The PC is the single greatest tool for getting your work done. And out of the box, that PC works great. But over time, it can become bogged down and buggy. Fragmentation, hard-disk issues, bad memory, viruses, filled caches, and registry errors can cause computers to act flaky or even stop working all together. This doesn't have to be the case. With a bit of preventive maintenance, you can keep those machines running in tip-top shape.
But what tools to use? With so many available, it can be tricky to find the best combination of tools to keep those machines running smoothly. Let's take a look at five such tools.
Note: This list is also available as a photo gallery.
1: MemTestMemTest (Figure A) is a simple test that determines whether your computer can reliably store information in its RAM. With this tool, you can define how much memory to test and then run the test (with all applications closed). If an error is reported, your RAM is suspect. The only drawback to MemTest (and most software memory testers) is that it can't pinpoint which memory chip is bad. But if you're looking for a memory tester that can be run while Windows itself is running, MemTest is your tool.
2: CCleanerI am a big fan of CCleaner (Figure B), from Piriform. CCleaner can help you with preventive maintenance via two tools to help keep the "bad" out of your machine. Not only can CCleaner keep your disk cache clean, it can keep your registry free of errors. Both of these issues can, over time, result in a computer running less than efficiently or, in worst case scenarios, not running at all. Using CCleaner regularly will go a long way toward keeping your machines running well.
3: HDD ScanHDD Scan (Figure C) is a free hard disk diagnostic tool that supports standard drives, RAID arrays, Flash USB, and SSD drives. With this tool, you can scan for errors (bad blocks and bad sectors), show S.M.A.R.T. attributes, and change a limited number of HDD parameters (such as AAM and APM). By regularly using this tool (not just when there seems to be an issue), you may avoid a catastrophic disaster. The storage device tests include:
- Verification in linear mode
- Reading in linear mode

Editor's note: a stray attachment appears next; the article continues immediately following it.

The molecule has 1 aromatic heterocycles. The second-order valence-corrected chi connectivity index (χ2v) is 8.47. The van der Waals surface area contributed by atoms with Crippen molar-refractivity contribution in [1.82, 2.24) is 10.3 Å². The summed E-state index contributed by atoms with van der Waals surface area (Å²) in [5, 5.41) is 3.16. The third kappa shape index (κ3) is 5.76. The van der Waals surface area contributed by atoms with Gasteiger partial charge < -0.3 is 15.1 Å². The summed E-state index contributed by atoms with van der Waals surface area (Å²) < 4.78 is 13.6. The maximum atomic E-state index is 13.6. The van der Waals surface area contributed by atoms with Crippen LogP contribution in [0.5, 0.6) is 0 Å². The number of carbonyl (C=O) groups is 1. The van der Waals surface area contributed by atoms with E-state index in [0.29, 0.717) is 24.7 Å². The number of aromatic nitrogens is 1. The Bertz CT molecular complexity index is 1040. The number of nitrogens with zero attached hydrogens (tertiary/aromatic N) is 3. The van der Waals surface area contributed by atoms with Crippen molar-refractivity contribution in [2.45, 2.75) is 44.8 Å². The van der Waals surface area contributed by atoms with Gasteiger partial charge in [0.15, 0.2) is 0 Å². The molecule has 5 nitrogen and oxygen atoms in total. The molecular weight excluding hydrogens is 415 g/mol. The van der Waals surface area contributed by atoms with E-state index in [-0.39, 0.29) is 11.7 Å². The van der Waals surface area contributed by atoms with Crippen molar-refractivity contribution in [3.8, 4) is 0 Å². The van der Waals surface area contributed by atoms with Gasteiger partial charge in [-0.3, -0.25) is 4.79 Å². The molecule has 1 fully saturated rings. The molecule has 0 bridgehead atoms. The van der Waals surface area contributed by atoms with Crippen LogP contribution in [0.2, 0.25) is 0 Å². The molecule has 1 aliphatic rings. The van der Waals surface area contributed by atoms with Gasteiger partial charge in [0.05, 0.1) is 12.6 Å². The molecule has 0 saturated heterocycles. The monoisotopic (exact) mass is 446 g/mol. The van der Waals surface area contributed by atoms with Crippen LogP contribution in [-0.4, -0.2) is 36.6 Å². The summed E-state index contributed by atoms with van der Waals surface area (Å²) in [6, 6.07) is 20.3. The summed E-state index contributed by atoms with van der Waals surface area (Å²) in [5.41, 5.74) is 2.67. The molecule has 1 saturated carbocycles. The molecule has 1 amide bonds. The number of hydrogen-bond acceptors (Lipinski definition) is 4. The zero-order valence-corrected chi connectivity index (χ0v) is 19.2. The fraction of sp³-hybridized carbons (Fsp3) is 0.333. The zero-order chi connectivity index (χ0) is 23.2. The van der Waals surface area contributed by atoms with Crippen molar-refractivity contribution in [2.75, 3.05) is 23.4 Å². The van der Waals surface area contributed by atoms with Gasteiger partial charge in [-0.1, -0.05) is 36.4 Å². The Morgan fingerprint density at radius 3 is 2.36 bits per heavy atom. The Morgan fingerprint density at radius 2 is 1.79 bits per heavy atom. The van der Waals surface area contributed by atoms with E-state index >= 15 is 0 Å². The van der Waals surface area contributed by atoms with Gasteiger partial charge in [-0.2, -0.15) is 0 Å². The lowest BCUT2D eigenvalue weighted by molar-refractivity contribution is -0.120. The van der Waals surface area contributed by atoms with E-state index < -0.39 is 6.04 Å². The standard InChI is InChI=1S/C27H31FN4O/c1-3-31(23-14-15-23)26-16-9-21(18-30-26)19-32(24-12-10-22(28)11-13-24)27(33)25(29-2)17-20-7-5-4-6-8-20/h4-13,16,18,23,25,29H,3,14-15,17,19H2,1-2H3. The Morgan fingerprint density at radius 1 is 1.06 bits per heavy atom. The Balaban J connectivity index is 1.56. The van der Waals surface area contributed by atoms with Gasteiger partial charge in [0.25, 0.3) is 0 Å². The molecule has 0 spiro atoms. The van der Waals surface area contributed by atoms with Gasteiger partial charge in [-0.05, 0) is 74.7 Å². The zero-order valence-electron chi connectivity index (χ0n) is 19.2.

- Erasing in linear mode
- Reading in Butterfly mode
4: Belarc AdvisorBelarc Advisor (Figure D) is not so much a maintenance tool as an auditing tool. It gives you a clear look into installed software, hardware, network inventory, missing Microsoft hotfixes, antivirus status, security benchmarks, and much more. Just download this free application, run it, save the report as an HTML document, and you're good to go.
5: DefragglerDefraggler (Figure E) is one of the best defrag programs available. It will defrag an entire hard disk as well as individual files or folders. You can specify what you want to defrag and how you want to defrag it. Defraggler also offers a portable version, so you don't have to install the tool on every machine you touch. But I recommend installing Defraggler and setting up regularly scheduled defrags to keep every machine on your network running smoothly.
A little preventive maintenance and information can go a long way to protecting your costly investments. You want to get the most out of your PCs, but you don't want to have to constantly be repairing or maintaining them. With the help of a few tools, you can do the right amount of preventive maintenance and have healthy systems to keep your business running smoothly.
More on maintenance
- Five tips for maintaining a healthy Windows system
- Five tools for getting rid of duplicate files
- Five uninstallers that really work
- Five apps for crapware cleanup
- Five tips for freeing up PC hard disk space
- Five tips for improving a new PC
- Five tips for using Ccleaner to degunk your system
- The five best Linux file system cleaning tools
- Seven maintenance tips to optimize Mac performance
- 10-step checklist for tuning up your virtual environment
What works for you?
How do you keep your Windows systems in tiptop shape? Share your favorite tool(s) with fellow TechRepublic members.
Jack Wallen is an award-winning writer for TechRepublic and Linux.com. He’s an avid promoter of open source and the voice of The Android Expert. For more news about Jack Wallen, visit his website getjackd.net.